Some years seem less spirited when films released near Hungry Ghost Festival offer nothing new. In entertainment, producers aren’t obligated to make a film during this time, as we get to see them year-round. Now that we are a week into this event, it’s time to consider what is available to watch–a mix of old and new. In the past two years, Ghost Lab (Thailand), and Irul: Ghost Hotel (Malaysia) and Umma (Korean-American) are three works worth checking out. The links providedd here go to their respective trailers on YouTube.
I won’t say too much about them, as what I’d reveal would be laden with spoilers. They are worth the time to catch, and they certainly had me considering going to sleep with the lights on. Thankfully they have a State-side VOD/Streaming release. Ghost Lab and Umma are on Netflix, and Irul is on Amazon Prime USA.
To round out this spooky list of four titles to check out, what I offer is a fond look back at an old, underappreciated Stephen Chow film, Out of the Dark, which deals with problematic ghosts. I feel this film truely represents everything the Hungry Ghost Festival is all about–placating and respecting those entities said to wander our world. When these spirits are out for vengence, just what can mortals do to turn things around? In this film’s case, turn to Leon (Chow), and hope this “professional” can bust some ghosts! Unfortunately, he’s a few cards short of a full deck, and he’s not quite the expert everyone makes him out to be.
Here, Mr. Li (Chi-Fai Chow) is scared that his late mother (Suk-Mui Tam) will return to haunt him. She blames him for her death, and that’s everything someone hoping their elder’s spirit is at peace doesn’t want! Add on top Kwan (Karen Mok) and some inept security guards who hire Leon to deal with this haunting, and everything that goes wrong will!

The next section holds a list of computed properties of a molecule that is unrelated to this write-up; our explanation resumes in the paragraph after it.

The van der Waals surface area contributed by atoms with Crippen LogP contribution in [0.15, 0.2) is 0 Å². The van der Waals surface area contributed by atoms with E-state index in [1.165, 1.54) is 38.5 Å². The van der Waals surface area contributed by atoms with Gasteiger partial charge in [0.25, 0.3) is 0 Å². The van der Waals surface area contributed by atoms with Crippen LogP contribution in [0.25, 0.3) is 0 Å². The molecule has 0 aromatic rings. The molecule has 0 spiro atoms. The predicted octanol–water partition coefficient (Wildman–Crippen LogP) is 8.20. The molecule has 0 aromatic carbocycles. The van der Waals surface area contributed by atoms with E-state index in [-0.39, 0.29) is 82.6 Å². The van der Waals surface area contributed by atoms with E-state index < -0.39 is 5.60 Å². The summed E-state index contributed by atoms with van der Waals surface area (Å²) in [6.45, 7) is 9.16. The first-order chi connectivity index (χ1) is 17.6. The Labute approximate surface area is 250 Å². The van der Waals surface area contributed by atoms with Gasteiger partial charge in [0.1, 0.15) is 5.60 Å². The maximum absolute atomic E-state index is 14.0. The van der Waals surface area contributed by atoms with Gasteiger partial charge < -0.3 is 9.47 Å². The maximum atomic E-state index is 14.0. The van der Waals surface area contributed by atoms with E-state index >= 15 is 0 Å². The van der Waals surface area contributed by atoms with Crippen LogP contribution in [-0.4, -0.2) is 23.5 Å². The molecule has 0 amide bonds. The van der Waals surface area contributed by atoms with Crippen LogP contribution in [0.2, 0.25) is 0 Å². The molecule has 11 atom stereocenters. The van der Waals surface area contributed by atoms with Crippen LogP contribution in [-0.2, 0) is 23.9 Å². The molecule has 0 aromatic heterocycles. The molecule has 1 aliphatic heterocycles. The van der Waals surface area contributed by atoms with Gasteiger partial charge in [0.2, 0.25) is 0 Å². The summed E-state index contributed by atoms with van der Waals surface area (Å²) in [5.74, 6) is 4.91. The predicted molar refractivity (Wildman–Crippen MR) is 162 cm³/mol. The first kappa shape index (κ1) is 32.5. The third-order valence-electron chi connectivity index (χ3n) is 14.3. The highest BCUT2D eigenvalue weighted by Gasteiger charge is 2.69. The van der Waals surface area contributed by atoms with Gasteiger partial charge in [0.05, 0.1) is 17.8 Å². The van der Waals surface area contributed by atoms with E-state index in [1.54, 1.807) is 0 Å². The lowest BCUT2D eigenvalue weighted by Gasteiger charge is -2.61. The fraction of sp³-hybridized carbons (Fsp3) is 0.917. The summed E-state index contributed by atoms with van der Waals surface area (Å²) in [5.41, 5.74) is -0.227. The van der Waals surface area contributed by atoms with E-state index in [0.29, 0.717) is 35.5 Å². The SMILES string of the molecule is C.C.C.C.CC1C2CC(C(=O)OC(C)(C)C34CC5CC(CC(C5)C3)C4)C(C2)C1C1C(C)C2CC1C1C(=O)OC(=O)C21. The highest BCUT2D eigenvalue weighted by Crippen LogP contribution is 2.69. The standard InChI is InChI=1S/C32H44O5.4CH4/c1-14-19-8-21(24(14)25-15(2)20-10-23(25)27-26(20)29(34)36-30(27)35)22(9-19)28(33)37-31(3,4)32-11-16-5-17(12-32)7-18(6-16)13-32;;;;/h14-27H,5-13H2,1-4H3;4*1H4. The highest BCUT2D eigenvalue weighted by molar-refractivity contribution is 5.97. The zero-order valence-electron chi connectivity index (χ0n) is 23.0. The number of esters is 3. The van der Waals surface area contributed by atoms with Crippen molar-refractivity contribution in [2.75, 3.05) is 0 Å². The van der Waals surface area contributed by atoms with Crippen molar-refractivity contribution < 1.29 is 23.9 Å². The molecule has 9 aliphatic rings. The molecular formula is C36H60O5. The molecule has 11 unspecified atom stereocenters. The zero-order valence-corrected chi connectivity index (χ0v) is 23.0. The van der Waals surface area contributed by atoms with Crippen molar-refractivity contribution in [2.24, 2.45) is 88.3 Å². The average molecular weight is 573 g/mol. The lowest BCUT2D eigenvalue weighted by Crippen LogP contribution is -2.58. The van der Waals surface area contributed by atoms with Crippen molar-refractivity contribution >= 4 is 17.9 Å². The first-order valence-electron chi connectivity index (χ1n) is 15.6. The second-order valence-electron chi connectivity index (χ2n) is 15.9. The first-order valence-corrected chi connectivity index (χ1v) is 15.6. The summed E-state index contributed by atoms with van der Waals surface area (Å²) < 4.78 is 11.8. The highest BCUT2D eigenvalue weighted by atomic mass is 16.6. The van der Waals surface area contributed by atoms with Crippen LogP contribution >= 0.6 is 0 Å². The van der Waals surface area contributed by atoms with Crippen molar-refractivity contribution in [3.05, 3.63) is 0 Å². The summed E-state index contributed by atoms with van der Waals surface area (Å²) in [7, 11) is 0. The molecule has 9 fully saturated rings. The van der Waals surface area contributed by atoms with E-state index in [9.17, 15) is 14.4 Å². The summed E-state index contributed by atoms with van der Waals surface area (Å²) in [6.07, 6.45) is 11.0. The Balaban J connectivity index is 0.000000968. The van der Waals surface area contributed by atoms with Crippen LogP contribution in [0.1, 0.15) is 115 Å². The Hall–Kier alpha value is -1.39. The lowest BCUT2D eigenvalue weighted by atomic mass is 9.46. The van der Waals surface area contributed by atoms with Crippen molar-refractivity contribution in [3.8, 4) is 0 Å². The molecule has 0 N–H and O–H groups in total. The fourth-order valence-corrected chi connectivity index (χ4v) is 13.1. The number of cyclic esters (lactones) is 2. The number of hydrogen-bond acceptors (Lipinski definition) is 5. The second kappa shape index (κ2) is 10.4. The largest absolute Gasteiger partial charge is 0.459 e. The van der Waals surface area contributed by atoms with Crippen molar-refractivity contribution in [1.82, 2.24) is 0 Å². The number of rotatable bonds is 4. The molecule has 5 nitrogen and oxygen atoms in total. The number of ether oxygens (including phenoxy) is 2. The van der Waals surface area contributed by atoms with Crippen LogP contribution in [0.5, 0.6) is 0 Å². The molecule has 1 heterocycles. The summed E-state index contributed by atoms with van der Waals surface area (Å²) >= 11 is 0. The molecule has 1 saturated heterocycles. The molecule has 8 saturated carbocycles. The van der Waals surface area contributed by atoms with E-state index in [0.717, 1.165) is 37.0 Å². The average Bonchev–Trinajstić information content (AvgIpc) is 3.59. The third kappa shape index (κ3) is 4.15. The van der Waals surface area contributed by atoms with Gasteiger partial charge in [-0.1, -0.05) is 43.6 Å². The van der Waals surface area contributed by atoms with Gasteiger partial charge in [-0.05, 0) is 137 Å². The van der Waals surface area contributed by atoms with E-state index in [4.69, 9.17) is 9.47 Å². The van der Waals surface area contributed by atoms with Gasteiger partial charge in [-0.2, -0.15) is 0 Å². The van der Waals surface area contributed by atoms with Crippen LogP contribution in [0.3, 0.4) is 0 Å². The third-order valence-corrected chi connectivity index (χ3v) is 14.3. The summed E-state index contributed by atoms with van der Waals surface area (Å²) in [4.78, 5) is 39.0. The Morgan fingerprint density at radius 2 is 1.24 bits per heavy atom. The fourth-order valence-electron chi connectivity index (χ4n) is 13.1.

That also includes a whacked out mystery which gets solved quite easily. Li and wife admit to the crime, but before they can be apprehended, Leon’s inept ability to catch them goes horribly wrong. They leap off the high rise and die. And because they’re wearing red, they’re doomed to Hell. That is, their souls aren’t at rest and they soon will return as poltergeists to wreck their revenge on Leon and his “apprentices.” If they are to survive, they’ll have to get through Leon’s boot camp on how to fight the paranormal.
This horror comedy is said to be one of this filmmaker’s darkest works, and upon re-watching it, I can agree where the graphic violence is considered too much. But we have to remember he’s known for injecting crazy Wile E. Coyote harm to his characters; watch enough of his works, namely Kung Fu Hustle, and you’ll see the same thing repeated time and time again. Sometimes, I have to wonder how many sets of buck teeth he has to wear for the various characters he’s played over the years.
What makes this film ideal during Hungry Ghost Festival is that it’s about giving the ghost some peace of mind. But someone in Li’s family didn’t respect this elder. Although the attempts to exorcise are initially in vain, to see Leon train his crew of misfits highlights everything this filmmaker is known for. His absurdist humour is very much inspired by cartoons, and to see Leon survive dynamite explosions demonstrates it!
To enjoy the craziness this film extols really means suspending disbelief. It isn’t as perfect as his films made this century, where he got a budget to fully realise his crazy visions, but for the era it was made in, at least it won’t fade away. Fans of this filmmaker will want a copy to own in their library.